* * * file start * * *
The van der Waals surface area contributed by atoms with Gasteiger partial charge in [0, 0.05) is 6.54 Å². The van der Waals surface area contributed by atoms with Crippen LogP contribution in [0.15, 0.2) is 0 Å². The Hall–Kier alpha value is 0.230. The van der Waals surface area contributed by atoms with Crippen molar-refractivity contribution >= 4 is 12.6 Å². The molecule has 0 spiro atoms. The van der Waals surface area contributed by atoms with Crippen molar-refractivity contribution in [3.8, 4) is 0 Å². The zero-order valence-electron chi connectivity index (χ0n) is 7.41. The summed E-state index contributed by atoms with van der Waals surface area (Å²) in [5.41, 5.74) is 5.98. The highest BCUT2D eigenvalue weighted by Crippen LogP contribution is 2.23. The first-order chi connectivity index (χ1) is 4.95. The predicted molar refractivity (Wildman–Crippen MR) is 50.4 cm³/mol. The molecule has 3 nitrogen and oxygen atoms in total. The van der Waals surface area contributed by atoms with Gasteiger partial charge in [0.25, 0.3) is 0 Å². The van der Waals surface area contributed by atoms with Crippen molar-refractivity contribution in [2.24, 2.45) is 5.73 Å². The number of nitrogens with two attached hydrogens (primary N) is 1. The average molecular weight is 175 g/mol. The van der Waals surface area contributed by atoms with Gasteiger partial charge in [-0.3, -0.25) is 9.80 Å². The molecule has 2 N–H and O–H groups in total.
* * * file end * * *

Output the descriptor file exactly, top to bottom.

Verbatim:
The van der Waals surface area contributed by atoms with Gasteiger partial charge in [0, 0.05) is 6.54 Å². The van der Waals surface area contributed by atoms with Crippen LogP contribution in [0.15, 0.2) is 0 Å². The Hall–Kier alpha value is 0.230. The van der Waals surface area contributed by atoms with Crippen molar-refractivity contribution >= 4 is 12.6 Å². The molecule has 0 spiro atoms. The van der Waals surface area contributed by atoms with Crippen molar-refractivity contribution in [3.8, 4) is 0 Å². The zero-order valence-electron chi connectivity index (χ0n) is 7.41. The summed E-state index contributed by atoms with van der Waals surface area (Å²) in [5.41, 5.74) is 5.98. The highest BCUT2D eigenvalue weighted by Crippen LogP contribution is 2.23. The first-order chi connectivity index (χ1) is 4.95. The predicted molar refractivity (Wildman–Crippen MR) is 50.4 cm³/mol. The molecule has 3 nitrogen and oxygen atoms in total. The van der Waals surface area contributed by atoms with Gasteiger partial charge in [0.25, 0.3) is 0 Å². The van der Waals surface area contributed by atoms with Crippen molar-refractivity contribution in [2.24, 2.45) is 5.73 Å². The number of nitrogens with two attached hydrogens (primary N) is 1. The average molecular weight is 175 g/mol. The van der Waals surface area contributed by atoms with Gasteiger partial charge in [-0.3, -0.25) is 9.80 Å². The molecule has 2 N–H and O–H groups in total.